Last Night's Viewing: The Plot to Bring Down Britain's Planes, Channel 4

 

You're sure it was Thursday night, and not Sunday? There were moments last night when you wondered if you were watching Homeland on Channel 4. Glib as it may seem to compare that confection with an important documentary about a plan to kill 2,000 people, the makers of The Plot to Bring Down Britain's Planes had evidently plundered the terror-thriller playbook to create a film that was as challenging to the fingernails as anything Sergeant Brody has delivered.

At times, it felt like 24 on steroids, which is an achievement, given the cast included the un-chiselled features of John Reid, a former Home Secretary, in place of Kiefer Sutherland's snarl. More remarkable still was the level of tension built by a standard production of talking heads and reconstructions whose conclusion was never in doubt. We knew those planes stayed up, but how our nerves would be tested by the inside story of the plot to bring down the plot.

In short, we learned why flying has become so tiresome. What Richard Reid did for our shoes, these guys did for our liquids. The film recounted the surveillance, in 2006, of a group of men in London, one of whom was in cahoots with an alleged al-Qa'ida operative in Pakistan. Evidence showed the plotters behaving strangely with drinks bottles and hydrogen peroxide usually destined for hairdressers. When their attention turned to transatlantic flight timetables, fear crackled on polyester like static as suits in Washington and London raced to respond.

"Do you understand what will happen if we miscalculate," John Reid recalled telling his security chiefs, perhaps enjoying the studio lights rather too much. "There will be a huge and tragic loss of life, and there will be the tragic loss of your job, my job, and the government will fall." No pressure, chaps!

Evidence built of a plot to detonate simultaneously explosives mixed in drinks bottles on flights from Heathrow to the US. The tension would have been high enough without the Spooks styling. There were satellite images, snappy reconstructions and scenes of happy families in airports perhaps shuffling towards a sorry end. For some, the film-makers will have gone too far. Did we need the dramatic soundtrack? In places, the sound effects were so pervasive I expected to hear the familiar 24 "clock-tick" either side of the ad breaks.

You wondered too about the accuracy of some scenes. Did the covert entry into what became known as the "bomb factory" really come so close to disaster when a man walked towards the house just as a surveillance operative nearby lost sight of his target? Who knows, but it was a brilliantly directed.

The most thrilling scene came with the climactic arrests. The rest we learned at the time in news bulletins, and in the new security restrictions at airports. But the real tension in the film, away from the special effects and frenetic camera work, was that which had simmered throughout between London and Washington. The Americans wanted swift arrests, but MI5 fought to gather more evidence to be sure of convictions. Suggestions that the relationship remained special were thinly veiled at best; the subtext was of a furious disagreement.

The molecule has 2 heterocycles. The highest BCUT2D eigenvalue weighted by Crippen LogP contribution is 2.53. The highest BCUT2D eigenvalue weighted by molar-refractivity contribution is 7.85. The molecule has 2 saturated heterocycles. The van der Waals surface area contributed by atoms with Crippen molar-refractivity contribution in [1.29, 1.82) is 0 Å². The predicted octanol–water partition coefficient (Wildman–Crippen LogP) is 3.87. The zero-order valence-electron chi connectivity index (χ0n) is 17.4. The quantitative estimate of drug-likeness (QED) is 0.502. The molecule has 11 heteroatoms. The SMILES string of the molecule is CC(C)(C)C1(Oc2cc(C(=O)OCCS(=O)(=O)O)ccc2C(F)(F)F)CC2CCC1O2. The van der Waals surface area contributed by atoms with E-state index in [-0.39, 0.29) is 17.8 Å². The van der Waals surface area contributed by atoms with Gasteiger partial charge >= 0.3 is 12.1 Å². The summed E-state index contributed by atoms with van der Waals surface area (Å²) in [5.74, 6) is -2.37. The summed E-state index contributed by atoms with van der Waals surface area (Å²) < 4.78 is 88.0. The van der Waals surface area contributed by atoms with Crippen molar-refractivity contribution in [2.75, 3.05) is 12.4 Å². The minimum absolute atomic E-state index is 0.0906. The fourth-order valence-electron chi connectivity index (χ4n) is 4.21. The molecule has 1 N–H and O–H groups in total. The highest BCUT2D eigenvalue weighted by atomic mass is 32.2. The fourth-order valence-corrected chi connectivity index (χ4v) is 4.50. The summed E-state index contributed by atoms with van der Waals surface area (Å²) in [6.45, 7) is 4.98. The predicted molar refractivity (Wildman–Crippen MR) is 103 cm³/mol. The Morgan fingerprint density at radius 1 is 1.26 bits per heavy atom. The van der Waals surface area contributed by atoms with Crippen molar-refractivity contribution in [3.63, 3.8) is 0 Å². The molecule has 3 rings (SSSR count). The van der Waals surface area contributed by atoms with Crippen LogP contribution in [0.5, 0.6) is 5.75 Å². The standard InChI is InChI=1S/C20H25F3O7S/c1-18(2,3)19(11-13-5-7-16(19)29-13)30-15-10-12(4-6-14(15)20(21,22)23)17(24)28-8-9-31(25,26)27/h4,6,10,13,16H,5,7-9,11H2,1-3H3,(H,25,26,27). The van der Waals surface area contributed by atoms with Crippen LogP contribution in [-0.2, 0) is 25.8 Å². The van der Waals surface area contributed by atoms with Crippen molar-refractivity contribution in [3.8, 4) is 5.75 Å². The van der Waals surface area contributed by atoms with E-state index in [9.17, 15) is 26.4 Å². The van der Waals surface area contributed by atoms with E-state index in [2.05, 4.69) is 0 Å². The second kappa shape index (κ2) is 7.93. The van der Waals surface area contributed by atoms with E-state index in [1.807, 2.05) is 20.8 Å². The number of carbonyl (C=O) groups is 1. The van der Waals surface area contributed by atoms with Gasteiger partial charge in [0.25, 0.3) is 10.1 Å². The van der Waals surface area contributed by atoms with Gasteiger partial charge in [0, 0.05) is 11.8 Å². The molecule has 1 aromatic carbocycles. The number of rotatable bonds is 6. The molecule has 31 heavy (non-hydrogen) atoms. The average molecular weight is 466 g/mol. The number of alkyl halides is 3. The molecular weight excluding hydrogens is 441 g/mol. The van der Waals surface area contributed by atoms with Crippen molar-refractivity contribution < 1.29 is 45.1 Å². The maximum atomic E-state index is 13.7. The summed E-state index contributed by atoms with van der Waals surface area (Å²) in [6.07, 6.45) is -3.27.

There are more subtexts besides, about the true extent of the plot, and the disputed fate of Rashid Rauf, the alleged al-Qa'ida middleman, who, the US claims, was killed by a missile in 2008. For much of the film you felt as if you were being given privileged access to classified information, but, as thrilling as it was, the conspiratorial smirks and silences of the US security chiefs left you feeling there was a lot more to this plot than drinks bottles and egos.

PROMOTED VIDEO
Have you tried new the Independent Digital Edition apps?
Arts and Entertainment
Benedict Cumberbatch will voice Shere Khan in Andy Serkis' movie take on The Jungle Book

film
Arts and Entertainment
DJ Calvin Harris performs at the iHeartRadio Music Festival

music
Arts and Entertainment
The eyes have it: Kate Bush

music
Arts and Entertainment
From left to right: Mark Crown, DJ Locksmith and Amir Amor of Rudimental performing on stage during day one of the Wireless Festival at Perry Park, Birmingham

music
Arts and Entertainment

books
Arts and Entertainment
Tim Vine has won the funniest joke award at the Edinburgh Festival 2014

Edinburgh
Arts and Entertainment
Peter Capaldi and Chris Addison star in political comedy The Thick of IT

TV
Arts and Entertainment
Judy Murray said she

TV
Arts and Entertainment
Tim Vine has won the funniest joke award at the Edinburgh Festival 2014

edinburgh
Arts and Entertainment
Jeremy Paxman has admitted he is a 'one-nation Tory' and complained that Newsnight is made by idealistic '13-year-olds' who foolishly think they can 'change the world'.

Edinburgh
Arts and Entertainment
Seoul singer G-Dragon could lead the invasion as South Korea has its sights set on Western markets
music
Arts and Entertainment
Gary Lineker at the UK Premiere of 'The Hunger Games: Catching Fire'
tv
Arts and Entertainment
Christian Bale as Batman in a scene from
film
Arts and Entertainment